What is 5G ?

Evolution beyond mobile internet

From analogue through to LTE, each generation of mobile technology has been motivated by the need to meet a requirement identified between that technology and its predecessor (see Table 1). For example, the transition from 2G to 3G was expected to enable mobile internet on consumer devices, but whilst it did add data connectivity, it was not until 3.5G that a giant leap in terms of consumer experience occurred, as the combination of mobile broadband networks and smartphones brought about a significantly enhanced mobile internet experience which has eventually led to the app-centric interface we see today.

From email and social media through music and video streaming to controlling your home appliances from anywhere in the world, mobile broadband has brought enormous benefits and has fundamentally changed the lives of many people through services provided both by operators and third party players. 

evolution technology generation

More recently, the transition from 3.5G to 4G services has offered users access to considerably faster data speeds and lower latency rates, and therefore the way that people access and use the internet on mobile devices continues to change dramatically. Across the world operators are typically reporting that 4G customers consume around double the monthly amount of data of non-4G users, and in some cases three times as much. An increased level of video streaming by customers on 4G networks is often cited by operators as a major contributing factor to this. 

The Internet of Things (IoT) has also been discussed as a key differentiator for 4G, but in reality the challenge of providing low power, low frequency networks to meet the demand for widespread M2M deployment is not specific to 4G or indeed 5G. As Table 1 suggests, it is currently unclear what the opportunity or ‘weakness’ that 5G should address is.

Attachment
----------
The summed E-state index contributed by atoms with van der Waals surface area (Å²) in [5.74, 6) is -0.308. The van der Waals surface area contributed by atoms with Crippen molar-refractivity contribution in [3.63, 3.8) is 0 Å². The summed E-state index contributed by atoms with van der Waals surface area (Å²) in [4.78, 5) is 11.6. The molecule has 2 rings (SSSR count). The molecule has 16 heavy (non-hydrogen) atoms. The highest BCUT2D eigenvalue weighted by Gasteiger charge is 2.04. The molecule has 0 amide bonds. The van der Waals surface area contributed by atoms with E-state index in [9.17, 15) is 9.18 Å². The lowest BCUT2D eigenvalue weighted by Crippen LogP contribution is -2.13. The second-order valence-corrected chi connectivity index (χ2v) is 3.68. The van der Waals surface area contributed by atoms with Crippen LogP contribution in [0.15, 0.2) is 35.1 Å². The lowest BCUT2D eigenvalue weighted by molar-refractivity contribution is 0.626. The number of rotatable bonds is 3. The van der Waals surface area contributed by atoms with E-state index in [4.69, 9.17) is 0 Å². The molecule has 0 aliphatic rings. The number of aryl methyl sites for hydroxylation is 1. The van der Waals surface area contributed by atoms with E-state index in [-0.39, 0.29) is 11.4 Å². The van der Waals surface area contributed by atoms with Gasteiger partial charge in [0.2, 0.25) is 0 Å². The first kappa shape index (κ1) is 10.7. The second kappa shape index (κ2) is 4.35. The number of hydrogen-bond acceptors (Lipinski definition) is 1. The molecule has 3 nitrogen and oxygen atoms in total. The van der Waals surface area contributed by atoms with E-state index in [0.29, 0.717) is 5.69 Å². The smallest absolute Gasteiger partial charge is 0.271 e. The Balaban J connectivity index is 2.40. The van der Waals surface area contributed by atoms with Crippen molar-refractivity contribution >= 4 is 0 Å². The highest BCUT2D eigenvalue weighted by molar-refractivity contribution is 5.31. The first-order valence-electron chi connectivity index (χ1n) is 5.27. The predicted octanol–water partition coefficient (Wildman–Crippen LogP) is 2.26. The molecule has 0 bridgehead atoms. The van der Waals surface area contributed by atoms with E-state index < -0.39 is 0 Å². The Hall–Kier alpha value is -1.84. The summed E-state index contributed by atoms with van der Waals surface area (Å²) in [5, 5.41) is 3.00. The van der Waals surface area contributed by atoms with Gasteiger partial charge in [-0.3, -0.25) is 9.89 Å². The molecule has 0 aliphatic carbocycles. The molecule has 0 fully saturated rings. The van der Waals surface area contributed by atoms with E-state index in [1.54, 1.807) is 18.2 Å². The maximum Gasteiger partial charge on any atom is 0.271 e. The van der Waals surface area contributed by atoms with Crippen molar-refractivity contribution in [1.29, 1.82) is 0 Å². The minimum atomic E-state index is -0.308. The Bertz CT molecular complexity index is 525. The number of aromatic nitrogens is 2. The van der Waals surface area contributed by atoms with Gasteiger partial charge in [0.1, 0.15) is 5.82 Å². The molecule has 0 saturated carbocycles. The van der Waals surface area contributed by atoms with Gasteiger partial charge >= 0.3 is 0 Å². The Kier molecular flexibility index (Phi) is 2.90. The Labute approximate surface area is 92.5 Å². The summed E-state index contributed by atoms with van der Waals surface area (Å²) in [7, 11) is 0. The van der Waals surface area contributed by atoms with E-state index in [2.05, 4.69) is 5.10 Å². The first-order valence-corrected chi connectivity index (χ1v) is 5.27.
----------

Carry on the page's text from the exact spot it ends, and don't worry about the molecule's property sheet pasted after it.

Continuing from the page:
Two views of 5G exist today: 

View 1 – The hyper-connected vision: In this view of 5G, mobile operators would create a blend of pre-existing technologies covering 2G, 3G, 4G, Wi-fi and others to allow higher coverage and availability, and higher network density in terms of cells and devices, with the key differentiator being greater connectivity as an enabler for Machine-to-Machine (M2M) services and the Internet of Things (IoT). This vision may include a new radio technology to enable low power, low throughput field devices with long duty cycles of ten years or more. 

View 2 – Next-generation radio access technology: This is more of the traditional ‘generation-defining’ view, with specific targets for data rates and latency being identified, such that new radio interfaces can be assessed against such criteria. This in turn makes for a clear demarcation between a technology that meets the criteria for 5G, and another which does not. Both of these approaches are important for the progression of the industry, but they are distinct sets of requirements associated with specific new services. However, the two views described are regularly taken as a single set and hence requirements from both the hyper-connected view and the next-generation radio access technology view are grouped together. This problem is compounded when additional requirements are also included that are broader and independent of technology generation.

Next -> 5G Technology Requirements

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